Introduction: Epilepsy patients have more than twentyfold greater risk of death when compared to the general population and it often occur at night or in relation to sleep. Prior studies have found that specific cardiorespiratory abnormalities occurred more preferentially during sleep as compared to wakefulness in adult epilepsy patients. Whether nocturnal seizures are more likely to be associated with higher oxygen desaturation drop is uncertain. Therefore, we examined the temporal pattern of oxygen saturation before, during, and after seizures occurring either during sleep or wakefulness. Methods: Respiratory measures were retrospectively examined in 40 recorded seizures from 20 adult patients with epilepsy (11 female; 22-53 years old) admitted for long-term video-EEG monitoring at the Brigham and Women's Hospital. Oxygen saturation levels were analyzed at 4 time-points: 1) Preictally (10-s before seizure onset), 2) ictally (during a seizure), 3) immediately postictally (10-s after a seizure), and 4) 5-min postictally (5 minutes after a seizure). Results: Seventeen (43%) seizures occurred during sleep and 23 (58%) during wakefulness. Seizure duration did not differ between sleep and wake states. Seizures from sleep were associated with lower nadir oxygen saturation as compared to seizures from wakefulness, both during a seizure and immediately after a seizure (ps < 0.05). Seizures from sleep were also associated with a significantly larger desaturation drop as compared to seizures from wakefulness across all time-points (-7.6 +/- 4.6 and -2.9 +/- 1.8, respectively; p < 0.05). Conclusion: Despite comparable oxygen saturation levels at baseline (preictally), our results show that seizures occurring during sleep are associated with larger oxygen desaturation drop as compared to wakefulness. Moreover, during nocturnal seizures, oxygen saturation levels remain significantly lower, even few seconds after seizure termination. These findings suggest that nocturnal seizures are more likely to be associated with more severe and longer hypoxemia events, which might have some implication for sudden death in epilepsy patients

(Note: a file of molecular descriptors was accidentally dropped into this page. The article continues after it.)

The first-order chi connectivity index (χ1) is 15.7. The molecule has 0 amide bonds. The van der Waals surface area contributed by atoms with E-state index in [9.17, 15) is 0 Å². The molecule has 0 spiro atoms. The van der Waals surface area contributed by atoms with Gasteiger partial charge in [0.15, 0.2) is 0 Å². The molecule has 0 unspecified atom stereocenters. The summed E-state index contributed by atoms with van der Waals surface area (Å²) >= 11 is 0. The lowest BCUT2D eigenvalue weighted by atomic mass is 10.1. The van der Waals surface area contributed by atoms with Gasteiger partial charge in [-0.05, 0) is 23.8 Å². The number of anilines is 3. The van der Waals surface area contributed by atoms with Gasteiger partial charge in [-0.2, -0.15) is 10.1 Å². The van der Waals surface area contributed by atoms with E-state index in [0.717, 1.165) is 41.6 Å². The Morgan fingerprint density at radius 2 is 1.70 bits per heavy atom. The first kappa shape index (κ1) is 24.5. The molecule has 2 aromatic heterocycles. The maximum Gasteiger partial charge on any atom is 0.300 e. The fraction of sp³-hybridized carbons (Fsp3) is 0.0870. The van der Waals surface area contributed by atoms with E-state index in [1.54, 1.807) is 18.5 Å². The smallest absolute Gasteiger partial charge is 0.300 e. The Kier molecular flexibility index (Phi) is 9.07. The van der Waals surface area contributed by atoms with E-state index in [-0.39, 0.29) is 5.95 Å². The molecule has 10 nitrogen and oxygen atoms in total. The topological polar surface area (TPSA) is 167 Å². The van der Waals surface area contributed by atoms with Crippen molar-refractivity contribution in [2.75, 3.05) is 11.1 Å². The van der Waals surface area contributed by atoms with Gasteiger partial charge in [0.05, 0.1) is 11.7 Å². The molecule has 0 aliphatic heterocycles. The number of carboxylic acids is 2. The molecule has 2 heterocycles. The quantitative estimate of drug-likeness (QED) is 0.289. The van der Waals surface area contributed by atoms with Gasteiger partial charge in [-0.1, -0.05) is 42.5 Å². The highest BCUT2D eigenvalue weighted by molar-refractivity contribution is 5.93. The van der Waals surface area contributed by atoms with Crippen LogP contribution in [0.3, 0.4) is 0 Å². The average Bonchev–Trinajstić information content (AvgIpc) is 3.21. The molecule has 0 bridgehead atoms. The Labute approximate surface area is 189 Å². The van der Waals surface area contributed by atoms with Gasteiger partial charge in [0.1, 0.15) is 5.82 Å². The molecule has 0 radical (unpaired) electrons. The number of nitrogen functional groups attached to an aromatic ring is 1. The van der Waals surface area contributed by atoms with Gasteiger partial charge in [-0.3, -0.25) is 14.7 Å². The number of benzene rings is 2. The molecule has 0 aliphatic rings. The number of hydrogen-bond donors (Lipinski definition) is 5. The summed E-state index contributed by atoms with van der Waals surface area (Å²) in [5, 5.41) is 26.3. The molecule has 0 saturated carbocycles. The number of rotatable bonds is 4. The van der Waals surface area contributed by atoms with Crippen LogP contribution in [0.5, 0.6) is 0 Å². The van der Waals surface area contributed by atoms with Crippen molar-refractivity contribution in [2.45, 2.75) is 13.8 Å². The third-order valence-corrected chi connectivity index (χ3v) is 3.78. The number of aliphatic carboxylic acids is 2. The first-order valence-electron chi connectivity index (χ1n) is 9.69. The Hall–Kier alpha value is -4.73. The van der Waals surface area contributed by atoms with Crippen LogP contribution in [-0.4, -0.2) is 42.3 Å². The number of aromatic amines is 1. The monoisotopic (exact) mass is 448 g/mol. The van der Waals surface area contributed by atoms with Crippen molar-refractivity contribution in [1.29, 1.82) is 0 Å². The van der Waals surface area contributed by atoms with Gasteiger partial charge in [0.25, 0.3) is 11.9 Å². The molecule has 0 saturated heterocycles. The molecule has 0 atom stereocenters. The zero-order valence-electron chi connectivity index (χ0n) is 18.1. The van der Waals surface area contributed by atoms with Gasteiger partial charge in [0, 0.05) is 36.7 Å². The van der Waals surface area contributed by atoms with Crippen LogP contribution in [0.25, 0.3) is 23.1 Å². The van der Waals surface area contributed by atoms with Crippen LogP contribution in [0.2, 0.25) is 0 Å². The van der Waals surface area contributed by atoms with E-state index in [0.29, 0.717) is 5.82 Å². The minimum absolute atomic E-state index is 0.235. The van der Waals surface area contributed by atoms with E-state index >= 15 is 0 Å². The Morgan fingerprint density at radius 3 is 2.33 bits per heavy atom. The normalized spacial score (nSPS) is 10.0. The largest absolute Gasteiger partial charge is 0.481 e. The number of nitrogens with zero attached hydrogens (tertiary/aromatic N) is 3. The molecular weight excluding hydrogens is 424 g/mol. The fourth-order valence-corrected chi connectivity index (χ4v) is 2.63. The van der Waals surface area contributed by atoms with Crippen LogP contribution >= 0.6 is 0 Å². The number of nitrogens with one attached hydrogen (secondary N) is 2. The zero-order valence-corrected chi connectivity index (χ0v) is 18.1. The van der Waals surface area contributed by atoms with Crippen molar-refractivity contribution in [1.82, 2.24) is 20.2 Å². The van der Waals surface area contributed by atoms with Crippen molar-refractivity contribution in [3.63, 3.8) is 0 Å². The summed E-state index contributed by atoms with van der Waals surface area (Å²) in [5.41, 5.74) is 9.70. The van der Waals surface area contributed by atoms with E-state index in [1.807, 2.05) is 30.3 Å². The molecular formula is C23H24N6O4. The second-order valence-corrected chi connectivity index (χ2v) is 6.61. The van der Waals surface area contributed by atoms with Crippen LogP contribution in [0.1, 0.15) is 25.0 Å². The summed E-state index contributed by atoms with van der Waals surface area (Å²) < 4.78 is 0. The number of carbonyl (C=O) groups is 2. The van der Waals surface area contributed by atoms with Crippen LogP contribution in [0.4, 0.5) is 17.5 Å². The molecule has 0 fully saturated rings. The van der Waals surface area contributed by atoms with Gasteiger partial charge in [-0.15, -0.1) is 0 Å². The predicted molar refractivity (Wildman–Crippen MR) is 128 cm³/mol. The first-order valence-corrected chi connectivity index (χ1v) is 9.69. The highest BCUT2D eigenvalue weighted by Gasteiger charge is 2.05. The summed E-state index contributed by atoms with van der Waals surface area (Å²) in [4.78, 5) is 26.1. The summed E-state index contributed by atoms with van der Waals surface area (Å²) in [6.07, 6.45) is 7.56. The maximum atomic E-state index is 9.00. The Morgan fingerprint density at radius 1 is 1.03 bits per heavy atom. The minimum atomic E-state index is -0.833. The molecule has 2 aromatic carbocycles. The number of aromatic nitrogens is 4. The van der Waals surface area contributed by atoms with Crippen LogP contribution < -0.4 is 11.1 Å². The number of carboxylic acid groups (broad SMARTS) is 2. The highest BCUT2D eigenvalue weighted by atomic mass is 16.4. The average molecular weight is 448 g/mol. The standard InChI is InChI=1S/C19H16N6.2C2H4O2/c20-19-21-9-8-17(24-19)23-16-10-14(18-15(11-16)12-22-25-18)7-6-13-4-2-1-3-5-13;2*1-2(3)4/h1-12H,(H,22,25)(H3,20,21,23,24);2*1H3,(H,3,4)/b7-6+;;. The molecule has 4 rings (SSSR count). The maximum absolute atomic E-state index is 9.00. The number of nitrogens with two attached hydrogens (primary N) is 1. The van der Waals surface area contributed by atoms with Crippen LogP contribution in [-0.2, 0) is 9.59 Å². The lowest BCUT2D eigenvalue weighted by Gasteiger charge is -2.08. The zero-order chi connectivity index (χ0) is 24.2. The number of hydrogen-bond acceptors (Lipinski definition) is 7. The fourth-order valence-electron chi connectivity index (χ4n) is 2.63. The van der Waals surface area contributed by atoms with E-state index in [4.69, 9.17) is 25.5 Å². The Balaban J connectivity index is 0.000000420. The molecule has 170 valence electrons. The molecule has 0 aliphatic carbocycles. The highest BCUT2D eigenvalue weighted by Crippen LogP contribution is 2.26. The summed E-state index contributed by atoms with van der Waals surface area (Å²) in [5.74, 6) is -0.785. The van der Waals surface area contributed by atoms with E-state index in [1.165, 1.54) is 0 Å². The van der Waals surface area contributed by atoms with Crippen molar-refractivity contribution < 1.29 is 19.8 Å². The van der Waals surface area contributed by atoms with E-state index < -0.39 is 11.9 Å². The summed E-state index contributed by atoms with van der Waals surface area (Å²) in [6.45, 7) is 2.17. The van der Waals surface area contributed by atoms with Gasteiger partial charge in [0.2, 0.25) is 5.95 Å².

Lone Aortic Insufficiency and Conduction Disease: A Marker of Reactive Arthritis